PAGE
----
NOBODY KNEW BETTER than the Greeks the perils of tempting fate.
So it was with trepidation in "Wrath of the Titans" that I listened to Zeus himself say, "There is a catastrophe coming."
I think "catastrophe" is a little harsh, but only a little.
"Wrath" is the fun-drained sequel to "Clash of the Titans," a minor hit a few years ago built on an abiding sense of boys' adventure fun and 3-D updating of the Ray Harryhausen effects some of us old-timers enjoyed as kids.
"Clash" also had a lively band of sword-and-sandals characters, built around Perseus (Sam Worthington) and his mission to save a maiden from being sacrificed to a giant mass of special effects.
The 3-D sequel has no lively band of characters. Good luck if you can even remember their names from scene to scene.
"Wrath" comes to life for about five minutes when Bill Nighy appears as Hephaestus, engineer to the gods, who designed hell and several key pieces of Olympian weaponry. Reliable Nighy manages to give a performance as eccentric as his character's job description.
Then we're back to Perseus, who travels with Andromeda (Rosamund Pike) and Agenor (Toby Kebbell) through the whirring chambers of the underworld (it's designed like an animated Escher drawing of Swiss watchworks) in an effort to free imprisoned Zeus (Liam Neeson).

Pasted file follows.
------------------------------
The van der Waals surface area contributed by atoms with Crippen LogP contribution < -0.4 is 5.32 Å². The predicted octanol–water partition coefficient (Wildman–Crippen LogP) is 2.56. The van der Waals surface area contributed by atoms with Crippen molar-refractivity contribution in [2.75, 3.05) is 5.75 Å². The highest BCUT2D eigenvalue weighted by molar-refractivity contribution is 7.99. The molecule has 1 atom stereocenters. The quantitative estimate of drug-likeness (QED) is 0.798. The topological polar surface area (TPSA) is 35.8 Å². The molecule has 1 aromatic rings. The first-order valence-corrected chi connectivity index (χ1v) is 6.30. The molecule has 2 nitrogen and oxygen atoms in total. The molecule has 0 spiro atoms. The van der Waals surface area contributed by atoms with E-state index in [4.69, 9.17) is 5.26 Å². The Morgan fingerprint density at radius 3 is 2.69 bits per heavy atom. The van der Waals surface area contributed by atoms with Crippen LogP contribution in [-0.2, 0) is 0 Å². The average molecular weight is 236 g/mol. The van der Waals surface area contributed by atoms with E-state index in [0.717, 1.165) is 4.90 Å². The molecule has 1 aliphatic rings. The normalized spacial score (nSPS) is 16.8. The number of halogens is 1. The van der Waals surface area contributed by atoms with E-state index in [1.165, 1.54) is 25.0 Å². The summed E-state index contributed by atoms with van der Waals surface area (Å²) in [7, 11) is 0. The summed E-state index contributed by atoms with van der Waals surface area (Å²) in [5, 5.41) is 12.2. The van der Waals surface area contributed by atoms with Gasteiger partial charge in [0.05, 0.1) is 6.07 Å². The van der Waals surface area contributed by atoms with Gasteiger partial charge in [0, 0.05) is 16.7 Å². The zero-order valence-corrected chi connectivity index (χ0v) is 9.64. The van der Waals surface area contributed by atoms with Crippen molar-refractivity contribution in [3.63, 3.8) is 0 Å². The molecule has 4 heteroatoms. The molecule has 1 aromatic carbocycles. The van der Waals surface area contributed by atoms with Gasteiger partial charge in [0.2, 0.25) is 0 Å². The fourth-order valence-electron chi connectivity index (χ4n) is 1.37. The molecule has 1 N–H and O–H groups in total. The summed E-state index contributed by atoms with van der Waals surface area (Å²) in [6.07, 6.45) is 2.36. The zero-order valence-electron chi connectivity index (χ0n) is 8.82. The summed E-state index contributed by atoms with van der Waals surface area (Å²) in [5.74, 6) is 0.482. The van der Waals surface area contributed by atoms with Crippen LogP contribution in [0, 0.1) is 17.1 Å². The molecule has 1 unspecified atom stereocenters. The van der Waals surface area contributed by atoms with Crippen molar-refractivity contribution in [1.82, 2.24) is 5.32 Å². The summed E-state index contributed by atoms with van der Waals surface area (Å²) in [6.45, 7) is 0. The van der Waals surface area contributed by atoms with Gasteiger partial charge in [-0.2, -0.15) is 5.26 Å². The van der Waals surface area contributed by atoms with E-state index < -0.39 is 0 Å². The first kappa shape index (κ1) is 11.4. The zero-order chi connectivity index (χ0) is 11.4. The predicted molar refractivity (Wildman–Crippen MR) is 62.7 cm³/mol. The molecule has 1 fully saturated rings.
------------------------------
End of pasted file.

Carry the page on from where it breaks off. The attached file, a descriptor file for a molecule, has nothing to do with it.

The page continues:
I'm sure digital artists labored like Hercules to create the meshing gears of this intricate subterranean world, but it feels as mechanical as it looks.
This cavernous hell is also dingy and dark, the world above dingy and sand-blown, and there is a grinding monochromatic feel to "Wrath," whose massive F/X expenditures (cyclops, Minotaur, two-headed dog/dragon) yield little in the way of wonder or excitement.
Neither does the story, which finds Perseus and a few allies attempting to find the weapon that will defeat the great fiery beast about to be set loose upon the world by Hades (Ralph Fiennes again) and Ares (Edgar Ramirez).
Danny Huston has about 40 seconds as Poseidon, and the nominal look of despair on his face as he fades to dust cannot disguise the joy the actor obviously feels at pocketing the easiest money he's ever made. n
Produced by Basil Iwanyk, Polly Johnsen, directed by Jonathan Liebesman, written by Dan Mazeau, David Leslie Johnson.